It occurred to me while watching all the seasons of Ozark back to back that Wendy Byrd’s story arc would have been significantly changed if she had reliable child care around 2007. Sure, the Byrds are a fictional family, with Michael Bluth as the dad [sorry], but the American tradition is clear. The show, as it seemed to me, was an indictment of America’s brand of racial capitalism’s brutality. It showed what characters, real or fictional, emerge as survivors. At times this depiction was gruesome (especially when Ruth dies, as you might agree), but where did that brutality come from–to lie, dissociate, murder? Well, for me, it started with Wendy Byrd’s postpartum depression. See, Wendy was an ambitious person, and she caved into the social pressure that wraps around birthing people to be everything, do everything, with no help, in isolation. There are a few flashback scenes which capture this, not only when, but also when she has a miscarriage. Ask yourself what would happen if Wendy were allowed to be both a mother and a gifted campaign manager as Obama’s star rose after Chicago. To me, this was her villain [anti-hero?] origin story, and I understood her brutality. Interesting enough, around the time of the show’s airing, Michelle Obama was bringing attention to the issue of miscarriage nationally. For me, Ozark wouldn’t have worked without this underbelly of social history surrounding birthing people.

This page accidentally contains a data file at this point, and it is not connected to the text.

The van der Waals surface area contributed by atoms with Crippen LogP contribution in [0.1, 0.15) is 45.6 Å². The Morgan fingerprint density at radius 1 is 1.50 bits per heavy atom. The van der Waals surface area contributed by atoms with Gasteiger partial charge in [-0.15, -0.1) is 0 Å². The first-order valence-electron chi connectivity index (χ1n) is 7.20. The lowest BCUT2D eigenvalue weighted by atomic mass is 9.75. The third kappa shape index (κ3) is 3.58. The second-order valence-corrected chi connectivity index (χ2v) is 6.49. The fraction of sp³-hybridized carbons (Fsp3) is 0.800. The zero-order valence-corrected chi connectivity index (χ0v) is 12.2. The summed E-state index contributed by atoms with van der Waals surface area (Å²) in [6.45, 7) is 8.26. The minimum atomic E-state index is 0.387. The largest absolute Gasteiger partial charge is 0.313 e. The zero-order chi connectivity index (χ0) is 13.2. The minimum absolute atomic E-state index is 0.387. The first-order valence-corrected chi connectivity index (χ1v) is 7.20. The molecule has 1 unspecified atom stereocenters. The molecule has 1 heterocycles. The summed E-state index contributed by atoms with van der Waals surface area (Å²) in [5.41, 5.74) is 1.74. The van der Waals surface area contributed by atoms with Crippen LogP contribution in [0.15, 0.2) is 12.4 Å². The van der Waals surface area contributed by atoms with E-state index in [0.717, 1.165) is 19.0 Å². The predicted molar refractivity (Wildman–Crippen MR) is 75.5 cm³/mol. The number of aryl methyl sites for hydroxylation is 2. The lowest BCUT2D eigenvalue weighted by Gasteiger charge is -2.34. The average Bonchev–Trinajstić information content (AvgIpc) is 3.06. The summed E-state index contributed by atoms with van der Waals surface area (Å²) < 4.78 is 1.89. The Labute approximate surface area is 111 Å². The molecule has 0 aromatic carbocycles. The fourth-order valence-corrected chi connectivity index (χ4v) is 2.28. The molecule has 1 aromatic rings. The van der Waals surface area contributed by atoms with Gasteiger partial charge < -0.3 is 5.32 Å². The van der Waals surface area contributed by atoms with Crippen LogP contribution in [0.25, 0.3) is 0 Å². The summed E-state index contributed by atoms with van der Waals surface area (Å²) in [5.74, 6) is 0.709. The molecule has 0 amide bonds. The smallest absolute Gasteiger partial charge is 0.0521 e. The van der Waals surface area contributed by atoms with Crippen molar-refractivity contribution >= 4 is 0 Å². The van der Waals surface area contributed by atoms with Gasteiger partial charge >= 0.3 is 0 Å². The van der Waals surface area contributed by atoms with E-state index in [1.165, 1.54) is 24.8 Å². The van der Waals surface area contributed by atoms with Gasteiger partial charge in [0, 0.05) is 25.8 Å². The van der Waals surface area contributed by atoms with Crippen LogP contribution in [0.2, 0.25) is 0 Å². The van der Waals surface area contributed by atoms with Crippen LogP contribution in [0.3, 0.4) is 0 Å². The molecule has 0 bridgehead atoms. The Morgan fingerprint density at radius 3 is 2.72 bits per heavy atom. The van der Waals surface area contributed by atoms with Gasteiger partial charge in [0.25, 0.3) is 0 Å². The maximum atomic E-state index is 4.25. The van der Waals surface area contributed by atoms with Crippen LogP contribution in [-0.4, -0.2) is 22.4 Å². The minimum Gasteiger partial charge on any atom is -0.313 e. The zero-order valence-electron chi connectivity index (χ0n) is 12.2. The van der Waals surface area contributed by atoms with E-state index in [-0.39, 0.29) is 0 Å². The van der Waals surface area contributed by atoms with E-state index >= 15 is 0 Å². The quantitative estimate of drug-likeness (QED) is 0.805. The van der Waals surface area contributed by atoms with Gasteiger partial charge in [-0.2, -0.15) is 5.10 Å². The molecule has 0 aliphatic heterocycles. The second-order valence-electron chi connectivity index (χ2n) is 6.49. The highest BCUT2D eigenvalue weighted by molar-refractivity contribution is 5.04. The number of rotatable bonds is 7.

When I was giving my dissertation talk, the introduction for my committee and spectators, I still feel I got cut off when I started talking about the story of Lisa Montgomery, one of the most recently executed people on America’s death row. I started exceeding my time and got flagged down by my advisor, who I appreciated for pulling me back into the present moment. Yet, if I had gone on, I would have discussed the correlation I found between the behaviors exhibited as postpartum depression and psychosis relative to death row inmates. Plainly, I found a link between severe postnatal trauma and the subsequent life path of the child leading them to carceral structures, however that might occur. Montgomery’s sister made a few remarks around the time of her execution that might strike you in terms of Montgomery’s position as an executed blip in America’s treating of symptoms to social problems. In specific prepare yourself for a story of preventable child abuse and the idea that our neglect of children is deliberate, targeted, and multi-generational.